Each kingdom was very coordinated from the start.  I mentioned to my friend that Lord Diamond usually coordinates well with his allies and many of those who have teamed up against me in the past were well coordinated.  Thus, I felt prepared to face six opponents from turn one.  I also believed that Lord Diamond has rarely faced the type of coordination that was in store for him.  I believe the first four or five turns shows that I was correct.  Of course, this will never again be the case.  Starting at about turn five Lord Diamond’s level of coordination among his kingdoms increased significantly and our Imperator Champion absorbed the lessons for all time.  Still, I would imagine that Lord Diamond would give me high marks for coordination among my kingdoms.

I did have an overall strategy for a Celts victory, which included slowing losing control of the Vandals region to the Visigoths and forcing a stranglehold upon the Franks from turn one.  I believe the strategy worked perfectly until I blundered.  Had I controlled Aquitania and eliminated the Franks when I failed to issue the attack order I would not have spent the following few turns finishing off the Franks and would have been able to directly attack the Visigoths before the Alamanni could disengage in Belgica and while my Vandals were strong enough to assist.  Instead, the wasted turns/orders enabled Lord Diamond to effectively respond.  He is a masterful player and one cannot make key errors against him or they will be fatal.  J

3. You are the top 2 ranked personas in Fall of Rome’s Valhalla – congratulations to both!  How much did your knowledge of your opponent impact your strategy?  Can you provide some examples of how you changed your approach given your knowledge of your opponent?

Lord Diamond and I have almost diametrically opposed playing styles.  My style is fast and furious intended to wear down an opponent before he can marshal his resources against me and/or beg for help.  Lord Diamond is much more methodical and does all the right things early to be successful late: hoards artifacts, builds rulership, trains agents, improves popcenters, and increases military leader ranks.  All of these orders are exactly what are needed to dominate the endgames.  There was no doubt in either of our minds that I would dictate the vectors of battle and make deep advances into my chosen territory.  Lord Diamond’s task was to remain nimble enough to exploit the inevitable weakness that would exist from my aggressive style.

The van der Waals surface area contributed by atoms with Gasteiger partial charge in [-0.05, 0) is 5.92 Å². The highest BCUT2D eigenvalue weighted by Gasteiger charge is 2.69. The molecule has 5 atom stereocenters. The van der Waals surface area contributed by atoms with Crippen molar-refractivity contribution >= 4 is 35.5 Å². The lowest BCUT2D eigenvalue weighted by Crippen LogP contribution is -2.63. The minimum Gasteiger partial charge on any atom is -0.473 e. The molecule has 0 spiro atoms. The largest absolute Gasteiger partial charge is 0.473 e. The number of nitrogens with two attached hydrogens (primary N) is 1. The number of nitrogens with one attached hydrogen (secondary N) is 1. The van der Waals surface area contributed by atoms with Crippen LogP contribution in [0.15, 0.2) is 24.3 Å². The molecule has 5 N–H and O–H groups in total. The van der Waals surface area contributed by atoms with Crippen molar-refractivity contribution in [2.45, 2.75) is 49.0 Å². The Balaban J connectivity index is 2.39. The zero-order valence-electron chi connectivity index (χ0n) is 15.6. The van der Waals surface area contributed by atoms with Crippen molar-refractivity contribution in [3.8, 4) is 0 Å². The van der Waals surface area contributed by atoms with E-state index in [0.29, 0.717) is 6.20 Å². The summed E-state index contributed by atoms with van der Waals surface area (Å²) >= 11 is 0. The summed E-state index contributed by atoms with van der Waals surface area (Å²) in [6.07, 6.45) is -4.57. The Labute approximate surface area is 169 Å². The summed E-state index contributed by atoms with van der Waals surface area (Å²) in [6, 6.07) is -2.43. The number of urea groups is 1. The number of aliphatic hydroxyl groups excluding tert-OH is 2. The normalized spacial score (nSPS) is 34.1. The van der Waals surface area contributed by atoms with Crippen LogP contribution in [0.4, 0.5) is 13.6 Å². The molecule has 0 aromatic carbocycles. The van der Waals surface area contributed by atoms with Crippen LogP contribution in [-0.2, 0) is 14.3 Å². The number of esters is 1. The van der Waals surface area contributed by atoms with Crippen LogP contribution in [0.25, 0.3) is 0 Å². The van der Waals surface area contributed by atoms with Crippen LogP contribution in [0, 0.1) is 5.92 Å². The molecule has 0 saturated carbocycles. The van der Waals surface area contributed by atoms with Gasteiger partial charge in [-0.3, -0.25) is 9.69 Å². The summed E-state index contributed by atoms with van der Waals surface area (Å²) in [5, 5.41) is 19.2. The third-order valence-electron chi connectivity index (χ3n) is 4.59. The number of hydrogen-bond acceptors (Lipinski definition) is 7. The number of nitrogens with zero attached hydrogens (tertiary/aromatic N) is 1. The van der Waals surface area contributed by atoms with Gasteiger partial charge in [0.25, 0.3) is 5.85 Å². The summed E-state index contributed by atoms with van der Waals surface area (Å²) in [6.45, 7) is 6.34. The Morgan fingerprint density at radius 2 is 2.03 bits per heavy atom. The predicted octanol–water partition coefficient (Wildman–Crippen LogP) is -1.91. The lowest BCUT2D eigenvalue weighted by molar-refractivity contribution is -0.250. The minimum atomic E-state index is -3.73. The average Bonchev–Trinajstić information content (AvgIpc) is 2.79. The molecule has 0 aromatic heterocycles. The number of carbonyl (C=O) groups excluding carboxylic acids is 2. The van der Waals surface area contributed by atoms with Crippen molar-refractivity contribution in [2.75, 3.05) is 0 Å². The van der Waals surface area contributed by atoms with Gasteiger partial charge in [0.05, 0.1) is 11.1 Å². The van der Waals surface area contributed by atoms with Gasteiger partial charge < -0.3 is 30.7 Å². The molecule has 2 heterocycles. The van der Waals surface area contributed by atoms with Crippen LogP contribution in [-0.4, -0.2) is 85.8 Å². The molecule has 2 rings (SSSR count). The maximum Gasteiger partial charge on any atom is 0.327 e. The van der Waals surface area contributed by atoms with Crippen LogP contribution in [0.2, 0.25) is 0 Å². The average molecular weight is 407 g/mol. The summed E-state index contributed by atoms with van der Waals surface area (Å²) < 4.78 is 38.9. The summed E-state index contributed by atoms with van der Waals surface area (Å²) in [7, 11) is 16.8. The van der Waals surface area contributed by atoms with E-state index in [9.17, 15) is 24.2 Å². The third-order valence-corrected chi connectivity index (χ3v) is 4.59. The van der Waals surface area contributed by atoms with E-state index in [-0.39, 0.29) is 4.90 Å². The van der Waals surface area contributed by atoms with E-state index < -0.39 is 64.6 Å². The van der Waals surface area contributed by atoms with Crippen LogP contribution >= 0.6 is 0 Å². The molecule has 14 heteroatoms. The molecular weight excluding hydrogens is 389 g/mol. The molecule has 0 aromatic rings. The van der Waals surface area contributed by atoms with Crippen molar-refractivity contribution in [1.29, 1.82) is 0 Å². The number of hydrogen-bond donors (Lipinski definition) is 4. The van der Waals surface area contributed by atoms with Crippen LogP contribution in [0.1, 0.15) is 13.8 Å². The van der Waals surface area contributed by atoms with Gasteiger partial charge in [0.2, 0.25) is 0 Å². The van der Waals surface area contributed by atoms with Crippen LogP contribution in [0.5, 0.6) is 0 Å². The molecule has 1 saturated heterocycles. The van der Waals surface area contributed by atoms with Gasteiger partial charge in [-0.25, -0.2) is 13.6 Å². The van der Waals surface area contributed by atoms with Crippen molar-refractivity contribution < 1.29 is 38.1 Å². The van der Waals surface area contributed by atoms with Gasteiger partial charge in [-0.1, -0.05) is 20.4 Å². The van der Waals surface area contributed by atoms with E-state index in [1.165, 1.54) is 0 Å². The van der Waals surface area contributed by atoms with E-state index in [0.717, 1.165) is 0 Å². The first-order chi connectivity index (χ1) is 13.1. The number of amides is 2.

While Lord Diamond did not want me to have the vaunted Thuringians on my side I did not want him to build this kingdom to a mighty level and so elected to target it early.  Usually, I do not worry about any particular kingdom (as they are all roughly balanced) and, instead, focus upon what I know about the player.  In this Epic contest I knew beyond any doubt that I did not want to wait and see what Lord Diamond would do with the Thuringians.  So, in this regard, I guess I adjusted my style a bit (see the answer to the next question for further details).

4.  What were some of your favorite moments from the contest – specific results, a trap that worked, that kind of thing?

From the initial turn I recognized the ability of the Thuringians to become a powerful force.  Much like the English had to sink the Bismarck, I was forced to deal with the Thuringians.  I devised a plan whereby each of the neighboring kingdoms divided their attacks.  The Huns and Teutons would target the Norse with only their legions (worked perfectly!) while the Ostrogoth did the same against the Lombards (failed miserably).  These three kingdoms would all issue Enamor orders for the first three turns and then move all their nobles into Raetia on turn three.  It was a brilliant success!!  Lord Diamond was surprised and the Thuringians lost control in a single turn.  They regained control for a turn or two but lost it and never again came close to controlling a region.  There were never any major battles involving the Thuringians (except when the Huns sacked their city – twice – in Raetia) and they were reduced to merely raiding villages most of the contest.  The Thuringians did manage to garner three or four artifacts but they were of little to no (let us say – limited) use since the Thuringian military only fought against villages.

I also appreciated the fact that until after about turn 16 I never lost a legion to legion battle.  Even though I had far fewer artifacts than my opponent I still always won these battles.  Of course, I lost the occasional character; but this is routine in my contests and doesn’t bother me.  In fact, even though the Celts lost their king twice I nearly won with this position.

The Epic battle was a marvelous success in terms of sheer tactical and strategic intensity.  The positions were balanced because the players were balanced.  The coordination was perfect and both players honorably followed the rules we agreed upon, even though constraining.  Lord Diamond is a mighty adversary and a wonderful ambassador for Fall of Rome.  I “technically” won the contest and I know this eats away at my friend’s soul a little bit each day.  Muwahahahaaa.  We have already agreed to a new contest and have completed the draft.  Stay tuned for future bloody battles and feats of splendid daring!

- Lord Thanatos aka Rick Ghan -

Design of Kingdoms of Arcania Underway!

Rick McDowell and the Enlightened Age design team has turned attention to the design and development of the initial release of Kingdoms of Arcania! The first release will feature six brand new kingdoms situated on the Realm of Scythia. Kingdoms of Arcania will feature the state of the art processing and game play of Fall of Rome enhanced by an absorbing fantasy setting replete with spellcasters of many classes, a robust character system that allows for multi-class characters, more individual combat, castles, wizard towers, great heroes, and much, much more! We’ll keep you advised of progress. Intentions are to have the game ready to launch by Christmas!